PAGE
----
Indians migrants are among those most at risk due to a lack of swimming knowledge and etiquette.
Gurpreet Singh Bhullar is an international student who lives in Queensland's Surfers Paradise.
Last Christmas, he lost his friend Ravneet Singh Gill, who drowned at nearby Tweed Beach in Duranbah.
Since his death, Mr Bhullar says, life has not been the same.
“How he has been taken away from us on a very good day. He was there for fun, and he was having a good time, but, suddenly, how the things changed. It's sad ... it's sad without him. (We cannot) imagine that he is no more with us,” says Mr Bhullar.
Ravneet Singh Gill was playing on the beach when he was pulled into the sea by high tides.
His story is just one of a large number of drownings that have cost international students in Australia their lives.
The National Drownings Report shows one in four people drowning in Australian waters over the past decade were born outside of Australia.
International students were the fourth-largest category when it came to drownings, with recent arrivals -- people in Australia for five years or less -- and tourists other leading categories.
Among such people, those born in China, New Zealand, Britain, South Korea and India proved most at risk.
Royal Life Saving Australia senior research officer Stacey Pidgeon says poor swimming skills and the influence of alcohol were the main factors leading to international students drowning.
“There were over a quarter of international students who drowned (who) had alcohol in their system, with nearly 60 per cent over the legal limit for driving. So, international students are drinking around the water, says Ms Pidgeon.
Royal Life Saving Australia runs water-safety programmes around the country specifically targeting migrants and international students.
The programmes focus on providing swimming lessons, water-safety instructions and knowledge of appropriate beach behaviour.
Life Saving Victoria's Blair Morton says migrants tend to have a different knowledge of the sea from most Australian natives.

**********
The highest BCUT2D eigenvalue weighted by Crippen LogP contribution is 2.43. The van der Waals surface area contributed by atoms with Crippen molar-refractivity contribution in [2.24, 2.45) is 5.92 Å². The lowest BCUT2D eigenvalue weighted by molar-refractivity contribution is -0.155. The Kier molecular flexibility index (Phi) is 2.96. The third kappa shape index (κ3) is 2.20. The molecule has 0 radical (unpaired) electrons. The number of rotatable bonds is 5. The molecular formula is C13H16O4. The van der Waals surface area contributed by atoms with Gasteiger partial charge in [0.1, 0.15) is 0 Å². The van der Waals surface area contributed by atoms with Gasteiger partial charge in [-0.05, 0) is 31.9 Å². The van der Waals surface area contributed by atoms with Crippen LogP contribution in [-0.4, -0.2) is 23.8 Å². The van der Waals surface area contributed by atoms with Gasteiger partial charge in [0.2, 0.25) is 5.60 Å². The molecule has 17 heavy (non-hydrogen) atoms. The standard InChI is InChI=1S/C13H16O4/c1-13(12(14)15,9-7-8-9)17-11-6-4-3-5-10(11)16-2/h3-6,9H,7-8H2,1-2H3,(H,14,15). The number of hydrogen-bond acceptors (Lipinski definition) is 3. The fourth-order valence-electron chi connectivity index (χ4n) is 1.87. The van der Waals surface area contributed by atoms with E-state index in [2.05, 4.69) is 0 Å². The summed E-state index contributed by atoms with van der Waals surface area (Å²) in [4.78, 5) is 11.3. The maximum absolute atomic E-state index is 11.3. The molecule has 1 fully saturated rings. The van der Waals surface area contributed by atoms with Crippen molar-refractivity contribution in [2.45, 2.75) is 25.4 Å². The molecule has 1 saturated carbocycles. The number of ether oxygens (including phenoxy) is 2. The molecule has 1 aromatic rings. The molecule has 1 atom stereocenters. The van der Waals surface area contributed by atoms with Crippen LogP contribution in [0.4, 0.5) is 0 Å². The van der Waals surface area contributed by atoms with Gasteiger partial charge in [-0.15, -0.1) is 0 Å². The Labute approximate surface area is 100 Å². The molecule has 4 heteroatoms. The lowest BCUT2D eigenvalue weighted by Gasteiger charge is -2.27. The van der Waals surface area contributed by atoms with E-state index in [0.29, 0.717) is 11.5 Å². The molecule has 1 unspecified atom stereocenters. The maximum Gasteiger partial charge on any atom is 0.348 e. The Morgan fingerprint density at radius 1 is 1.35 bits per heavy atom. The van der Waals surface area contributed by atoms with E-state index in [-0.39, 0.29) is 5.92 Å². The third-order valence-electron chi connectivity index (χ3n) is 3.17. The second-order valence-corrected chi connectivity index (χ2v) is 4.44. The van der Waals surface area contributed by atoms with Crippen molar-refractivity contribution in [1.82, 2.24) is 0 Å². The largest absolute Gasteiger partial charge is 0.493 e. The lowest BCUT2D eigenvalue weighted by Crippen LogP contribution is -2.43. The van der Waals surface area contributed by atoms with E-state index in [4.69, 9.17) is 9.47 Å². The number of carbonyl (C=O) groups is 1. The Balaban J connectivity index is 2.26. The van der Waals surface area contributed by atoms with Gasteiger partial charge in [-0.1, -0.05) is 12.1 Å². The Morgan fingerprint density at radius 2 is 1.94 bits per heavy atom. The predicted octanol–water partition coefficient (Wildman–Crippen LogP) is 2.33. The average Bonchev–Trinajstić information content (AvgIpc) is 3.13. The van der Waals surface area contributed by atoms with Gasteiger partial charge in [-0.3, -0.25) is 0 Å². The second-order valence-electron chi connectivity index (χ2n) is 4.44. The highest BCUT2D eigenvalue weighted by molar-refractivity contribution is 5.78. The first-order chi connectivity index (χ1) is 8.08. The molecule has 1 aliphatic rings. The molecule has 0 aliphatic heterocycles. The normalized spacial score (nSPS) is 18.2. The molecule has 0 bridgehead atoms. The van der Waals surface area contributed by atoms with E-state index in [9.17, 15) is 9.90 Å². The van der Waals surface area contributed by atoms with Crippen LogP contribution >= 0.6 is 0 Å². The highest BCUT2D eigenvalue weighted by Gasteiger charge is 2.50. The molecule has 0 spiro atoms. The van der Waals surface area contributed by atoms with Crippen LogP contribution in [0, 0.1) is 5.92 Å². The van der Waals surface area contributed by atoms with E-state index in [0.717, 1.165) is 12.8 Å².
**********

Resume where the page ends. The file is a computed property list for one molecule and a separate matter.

“Ideas about things like rips. The idea of water being a moving, rather than a static, body. The idea of floating in the water and that clothes might be precipitous to floating. These kinds of ideas which, again, mainstream, settled Australians would consider basic are all examples of things that migrants may not know or may not fully understand,” says Mr Morton.
Johnray Lee is an international student from Singapore studying architecture at RMIT University in Melbourne.
He is also a Culturally and Linguistically Diverse Worker working as a swimming instructor with Life Saving Victoria.
Mr Lee says observing careless behaviour on Australian beaches inspired him to become an instructor and spread awareness on water safety.
“Because, when I first came here and I went with some friends out to Mornington, to the rock pools to swim and to jump off some cliffs and things like that, I realised that some other international students that were there as well didn't really know about the safety aspects of the rock pools and the water. And they were actually overestimating their own swimming abilities, or they were actually pushing their friends off the rock faces and things like that, which I kind of find dangerous,” Mr lee says.
Royal Life Saving Australia is working with the Australian Water Safety Council to try to cut drownings in half by 2020.
In the latest interim analysis, researchers found a 26 per cent reduction in drownings and near-drownings since 2002.
That means over a hundred have been averted every year.
But with the passing years, new challenges have come up.
Since 2002, there has been a 28 per cent increase in the overall population, with a doubling in the intake of international students.
Stacey Pidgeon, with Royal Life Saving Australia, says, despite the challenges, major progress has been made in protecting, for example, young children.
“The greatest progress that we have seen has been in children aged zero to 14. In our latest National Drowning Report, we do report on this, and we have seen a reduction of 41 per cent from 2004/05 to where we are at the moment,” adds Ms Pidgeon.
To create more awareness, over 400 swim schools across Australia will provide free lessons to children under 5 years old during Learn2Swim Week, from October 2-9.
Andrew Kidd, chief operating officer of Poolwerx, which is involved in the programme, says the training will teach children to respect water.
“This programme is designed to give anybody the opportunity to get their under-5-year-old into a trained facility to undertake free swimming lessons. It's really the first step along that path,” Mr Kidd says.
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